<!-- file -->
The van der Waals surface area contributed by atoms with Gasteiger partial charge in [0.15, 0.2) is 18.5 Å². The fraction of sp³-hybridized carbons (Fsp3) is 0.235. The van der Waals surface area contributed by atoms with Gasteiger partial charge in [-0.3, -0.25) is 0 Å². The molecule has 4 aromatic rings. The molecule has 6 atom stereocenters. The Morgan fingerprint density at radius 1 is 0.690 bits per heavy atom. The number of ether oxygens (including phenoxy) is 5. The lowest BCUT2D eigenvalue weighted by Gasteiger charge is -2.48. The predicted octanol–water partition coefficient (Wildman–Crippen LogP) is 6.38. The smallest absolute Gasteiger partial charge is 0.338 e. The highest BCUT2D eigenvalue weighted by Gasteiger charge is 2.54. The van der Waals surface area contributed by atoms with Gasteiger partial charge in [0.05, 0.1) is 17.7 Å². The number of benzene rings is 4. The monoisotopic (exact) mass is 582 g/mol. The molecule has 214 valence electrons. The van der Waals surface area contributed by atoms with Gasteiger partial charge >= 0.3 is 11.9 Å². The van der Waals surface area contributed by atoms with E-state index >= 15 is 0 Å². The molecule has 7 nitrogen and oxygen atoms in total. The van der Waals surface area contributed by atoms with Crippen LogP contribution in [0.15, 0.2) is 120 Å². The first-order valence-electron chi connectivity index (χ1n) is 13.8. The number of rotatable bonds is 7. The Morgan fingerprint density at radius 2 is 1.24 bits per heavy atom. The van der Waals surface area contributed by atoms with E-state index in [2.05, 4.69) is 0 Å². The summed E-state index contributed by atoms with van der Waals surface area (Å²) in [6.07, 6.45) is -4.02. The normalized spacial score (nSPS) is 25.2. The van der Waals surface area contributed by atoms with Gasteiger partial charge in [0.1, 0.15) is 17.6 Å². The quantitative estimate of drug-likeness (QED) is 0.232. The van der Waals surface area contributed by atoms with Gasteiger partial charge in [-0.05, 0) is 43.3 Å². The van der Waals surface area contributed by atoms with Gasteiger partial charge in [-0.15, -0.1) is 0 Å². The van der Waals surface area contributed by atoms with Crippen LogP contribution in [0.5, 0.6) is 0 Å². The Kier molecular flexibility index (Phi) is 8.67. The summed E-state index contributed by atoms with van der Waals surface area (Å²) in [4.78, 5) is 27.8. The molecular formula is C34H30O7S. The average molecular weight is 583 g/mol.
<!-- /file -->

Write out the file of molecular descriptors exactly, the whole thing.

The van der Waals surface area contributed by atoms with Gasteiger partial charge in [0.15, 0.2) is 18.5 Å². The fraction of sp³-hybridized carbons (Fsp3) is 0.235. The van der Waals surface area contributed by atoms with Gasteiger partial charge in [-0.3, -0.25) is 0 Å². The molecule has 4 aromatic rings. The molecule has 6 atom stereocenters. The Morgan fingerprint density at radius 1 is 0.690 bits per heavy atom. The number of ether oxygens (including phenoxy) is 5. The lowest BCUT2D eigenvalue weighted by Gasteiger charge is -2.48. The predicted octanol–water partition coefficient (Wildman–Crippen LogP) is 6.38. The smallest absolute Gasteiger partial charge is 0.338 e. The highest BCUT2D eigenvalue weighted by Gasteiger charge is 2.54. The van der Waals surface area contributed by atoms with Gasteiger partial charge in [0.05, 0.1) is 17.7 Å². The number of benzene rings is 4. The monoisotopic (exact) mass is 582 g/mol. The molecule has 214 valence electrons. The van der Waals surface area contributed by atoms with Gasteiger partial charge >= 0.3 is 11.9 Å². The van der Waals surface area contributed by atoms with E-state index >= 15 is 0 Å². The molecule has 7 nitrogen and oxygen atoms in total. The van der Waals surface area contributed by atoms with Crippen LogP contribution in [0.15, 0.2) is 120 Å². The first-order valence-electron chi connectivity index (χ1n) is 13.8. The number of rotatable bonds is 7. The Morgan fingerprint density at radius 2 is 1.24 bits per heavy atom. The van der Waals surface area contributed by atoms with E-state index in [2.05, 4.69) is 0 Å². The summed E-state index contributed by atoms with van der Waals surface area (Å²) in [6.07, 6.45) is -4.02. The normalized spacial score (nSPS) is 25.2. The van der Waals surface area contributed by atoms with Gasteiger partial charge in [0.1, 0.15) is 17.6 Å². The quantitative estimate of drug-likeness (QED) is 0.232. The van der Waals surface area contributed by atoms with Gasteiger partial charge in [-0.05, 0) is 43.3 Å². The van der Waals surface area contributed by atoms with Gasteiger partial charge in [-0.15, -0.1) is 0 Å². The van der Waals surface area contributed by atoms with Crippen LogP contribution in [0.5, 0.6) is 0 Å². The Kier molecular flexibility index (Phi) is 8.67. The summed E-state index contributed by atoms with van der Waals surface area (Å²) in [4.78, 5) is 27.8. The molecular formula is C34H30O7S. The average molecular weight is 583 g/mol.